This is the fourth part in our blog series on Lifecycle of a Resource Consent . We aren’t going to explain the legal process of getting a resource consent, but what is actually involved for you as a “developer”, or someone wanting to do something.
If you missed the other editions, you can read them here…
This blog will give you some insight into what happens when a resource consent application is lodged with the Council and what happens next.
What happens when an application is lodged?
Once your resource consent has been lodged with the Council, it will be allocated to a Council planner for consideration. The Council planner will review the application and providing sufficient information and assessment has been supplied, the application will be ‘accepted’ (under S88 of the RMA) for processing.
The Council has 20 working days to make a decision on your resource consent (from the date it was lodged). Depending on the type of resource consent, specialists may assist the planner in reviewing your application, for example engineers, surveyors or ecologists.
What if I get an RFI (Request for Further Information)?
The Council planner may request further information (RFI) (under S92 of the RMA) and place your application ‘on hold’ (stopping the 20 working-day clock) until the requested information has been provided and accepted.
If you have engaged a planner to prepare your application, the S92 request from Council will likely relate to simple clarification, or minor changes to the proposal. When an application is prepared by experienced professionals they can identify and assess the same issues that Council are assessing. This means that the Council don’t have to ask so many questions.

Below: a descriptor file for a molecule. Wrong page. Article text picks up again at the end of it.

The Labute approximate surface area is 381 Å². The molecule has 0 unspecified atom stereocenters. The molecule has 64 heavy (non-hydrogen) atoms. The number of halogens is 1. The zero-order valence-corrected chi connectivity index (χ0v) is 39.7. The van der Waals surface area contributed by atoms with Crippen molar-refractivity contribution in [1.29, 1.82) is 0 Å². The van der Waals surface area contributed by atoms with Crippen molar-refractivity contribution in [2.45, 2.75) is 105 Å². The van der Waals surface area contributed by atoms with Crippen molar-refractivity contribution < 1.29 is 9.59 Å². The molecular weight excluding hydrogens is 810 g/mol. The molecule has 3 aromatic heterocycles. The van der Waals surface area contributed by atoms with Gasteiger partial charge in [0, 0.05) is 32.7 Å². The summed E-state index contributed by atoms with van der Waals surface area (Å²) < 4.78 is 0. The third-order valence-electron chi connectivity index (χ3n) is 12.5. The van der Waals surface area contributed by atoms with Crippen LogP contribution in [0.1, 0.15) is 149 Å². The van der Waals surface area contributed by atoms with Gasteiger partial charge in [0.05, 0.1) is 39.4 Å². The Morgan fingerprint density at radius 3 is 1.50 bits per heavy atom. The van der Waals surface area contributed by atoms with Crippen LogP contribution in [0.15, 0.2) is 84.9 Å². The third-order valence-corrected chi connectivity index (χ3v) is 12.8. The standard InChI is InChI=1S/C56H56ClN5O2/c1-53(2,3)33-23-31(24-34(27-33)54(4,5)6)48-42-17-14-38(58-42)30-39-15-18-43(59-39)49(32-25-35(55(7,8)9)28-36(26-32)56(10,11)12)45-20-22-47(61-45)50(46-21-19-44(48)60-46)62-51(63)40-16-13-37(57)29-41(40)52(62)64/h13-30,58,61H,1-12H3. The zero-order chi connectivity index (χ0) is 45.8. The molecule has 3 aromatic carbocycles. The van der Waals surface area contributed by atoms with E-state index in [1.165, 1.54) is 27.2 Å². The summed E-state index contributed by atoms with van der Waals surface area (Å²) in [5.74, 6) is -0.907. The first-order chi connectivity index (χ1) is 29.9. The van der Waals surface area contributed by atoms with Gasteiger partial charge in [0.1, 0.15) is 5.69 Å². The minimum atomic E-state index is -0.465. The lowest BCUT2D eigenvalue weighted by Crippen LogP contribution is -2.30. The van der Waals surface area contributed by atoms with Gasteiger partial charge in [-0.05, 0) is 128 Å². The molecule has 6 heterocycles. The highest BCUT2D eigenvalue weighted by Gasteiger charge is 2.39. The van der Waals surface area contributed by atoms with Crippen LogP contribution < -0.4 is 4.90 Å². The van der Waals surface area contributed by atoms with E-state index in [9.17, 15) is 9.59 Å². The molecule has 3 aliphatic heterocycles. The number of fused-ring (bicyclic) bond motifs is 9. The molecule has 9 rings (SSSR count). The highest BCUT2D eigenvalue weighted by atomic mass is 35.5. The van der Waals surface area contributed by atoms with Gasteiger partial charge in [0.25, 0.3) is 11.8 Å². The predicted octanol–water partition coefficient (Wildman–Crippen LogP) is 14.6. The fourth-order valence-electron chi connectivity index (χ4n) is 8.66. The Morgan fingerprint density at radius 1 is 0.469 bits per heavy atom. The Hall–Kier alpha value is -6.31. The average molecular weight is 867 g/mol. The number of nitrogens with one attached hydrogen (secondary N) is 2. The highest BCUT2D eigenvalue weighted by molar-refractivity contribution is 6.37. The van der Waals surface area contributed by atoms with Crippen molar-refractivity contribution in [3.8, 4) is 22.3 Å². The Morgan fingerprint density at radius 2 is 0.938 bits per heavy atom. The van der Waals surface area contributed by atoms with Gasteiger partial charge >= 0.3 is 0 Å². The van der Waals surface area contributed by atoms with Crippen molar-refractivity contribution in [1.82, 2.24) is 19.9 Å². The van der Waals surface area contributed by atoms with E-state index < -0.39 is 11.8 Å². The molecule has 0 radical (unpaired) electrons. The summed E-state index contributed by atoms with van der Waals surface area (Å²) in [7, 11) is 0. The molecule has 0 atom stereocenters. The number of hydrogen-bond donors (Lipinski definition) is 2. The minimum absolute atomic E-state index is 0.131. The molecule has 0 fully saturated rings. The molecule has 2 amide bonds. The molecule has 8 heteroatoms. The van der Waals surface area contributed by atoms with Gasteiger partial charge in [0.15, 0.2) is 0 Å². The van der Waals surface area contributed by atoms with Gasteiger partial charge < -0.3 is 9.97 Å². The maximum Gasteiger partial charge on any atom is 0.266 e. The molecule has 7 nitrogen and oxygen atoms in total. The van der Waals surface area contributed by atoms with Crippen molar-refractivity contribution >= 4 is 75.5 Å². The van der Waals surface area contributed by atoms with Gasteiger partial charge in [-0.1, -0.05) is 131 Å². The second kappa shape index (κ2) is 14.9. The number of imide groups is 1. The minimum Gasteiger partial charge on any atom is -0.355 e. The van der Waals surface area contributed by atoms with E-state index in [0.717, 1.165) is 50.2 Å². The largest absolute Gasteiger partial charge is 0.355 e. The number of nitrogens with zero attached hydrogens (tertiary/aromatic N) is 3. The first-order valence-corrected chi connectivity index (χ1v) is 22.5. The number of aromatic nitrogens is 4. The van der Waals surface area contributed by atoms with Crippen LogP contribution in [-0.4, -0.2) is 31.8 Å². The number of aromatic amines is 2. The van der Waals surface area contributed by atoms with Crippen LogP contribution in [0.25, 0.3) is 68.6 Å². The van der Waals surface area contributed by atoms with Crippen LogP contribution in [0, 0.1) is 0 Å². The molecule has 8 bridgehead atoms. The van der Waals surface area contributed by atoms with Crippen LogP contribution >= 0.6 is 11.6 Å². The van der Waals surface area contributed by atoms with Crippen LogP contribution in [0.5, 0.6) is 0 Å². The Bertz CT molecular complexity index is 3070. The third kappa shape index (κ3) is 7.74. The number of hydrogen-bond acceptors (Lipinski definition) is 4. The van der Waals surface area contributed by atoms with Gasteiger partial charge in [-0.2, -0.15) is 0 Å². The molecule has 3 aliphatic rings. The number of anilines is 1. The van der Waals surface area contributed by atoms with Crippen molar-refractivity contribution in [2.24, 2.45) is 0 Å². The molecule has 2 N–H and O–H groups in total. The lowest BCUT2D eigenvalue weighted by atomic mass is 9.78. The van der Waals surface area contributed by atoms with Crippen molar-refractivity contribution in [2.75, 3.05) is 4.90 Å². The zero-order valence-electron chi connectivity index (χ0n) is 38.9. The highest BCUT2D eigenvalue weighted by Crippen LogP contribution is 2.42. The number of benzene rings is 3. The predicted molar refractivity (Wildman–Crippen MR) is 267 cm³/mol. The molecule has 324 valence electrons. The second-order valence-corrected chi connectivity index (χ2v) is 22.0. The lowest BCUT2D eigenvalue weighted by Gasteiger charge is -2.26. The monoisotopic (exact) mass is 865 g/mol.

If you have not engaged a planner, the S92 request may be more time-consuming and costly, and identify issues you hadn’t thought of before.
Considering the effects of your application
The Council will make a decision regarding the overall scale of the environmental effects of your proposal, and who may be adversely affected. The Council may consider the adverse effects of your application on adjoining properties or the wider environment to be minor or more than minor, in which case the application may be notified. If you have engaged a planner to prepare your application, they should have discussed this with you before the application was lodged. The aim of undertaking the previous steps in our blog series is to identify any potential issues (which could otherwise result in notification) early in the process and either address them or amend the proposal to remove these issues.
It is also good practise to undertake consultation at the start of a project, to understand what potential issues concern your neighbours and other groups. At the early stages its easier and cheaper to make amendments to your proposal to try to address these concerns where you can, and where reasonable.
Will my consent be granted?
Once the processing planner has completed their peer review, the report will then be reviewed by the Council Team Leader and a decision granting (or declining) your consent will be issued. Again, your planner should have advised your early on, and provided you with an indication as to the likelihood of your consent being granted.
Our experience is that a well-prepared application and the completion of a detailed assessment incurs less Council processing fees. This is because Council staff can peer review the assessment rather than having to do the full assessment themselves. Poorly drafted applications need further investigation by Council officers, so increases an applicant’s costs.
Do you need resource consent?
Want to know more? We have over 42 years of combined planning experience, both processing and lodging resource consent applications. We are professional and honest. That means we will tell you if we think you are wasting your time and money, and how we think your development could be improved to increase your chances of success.
Believe it or not we love planning and would love to make this process easy for you! Contact us today for some friendly, honest advice. email@example.com, 09 427 9966.
Disclaimer As with all our blogs, the information detailed here is general in nature and meant as a preliminary guide only. This should not be substituted for your own investigations or use of your own professional’s. Planning Plus is not liable for any errors or omissions.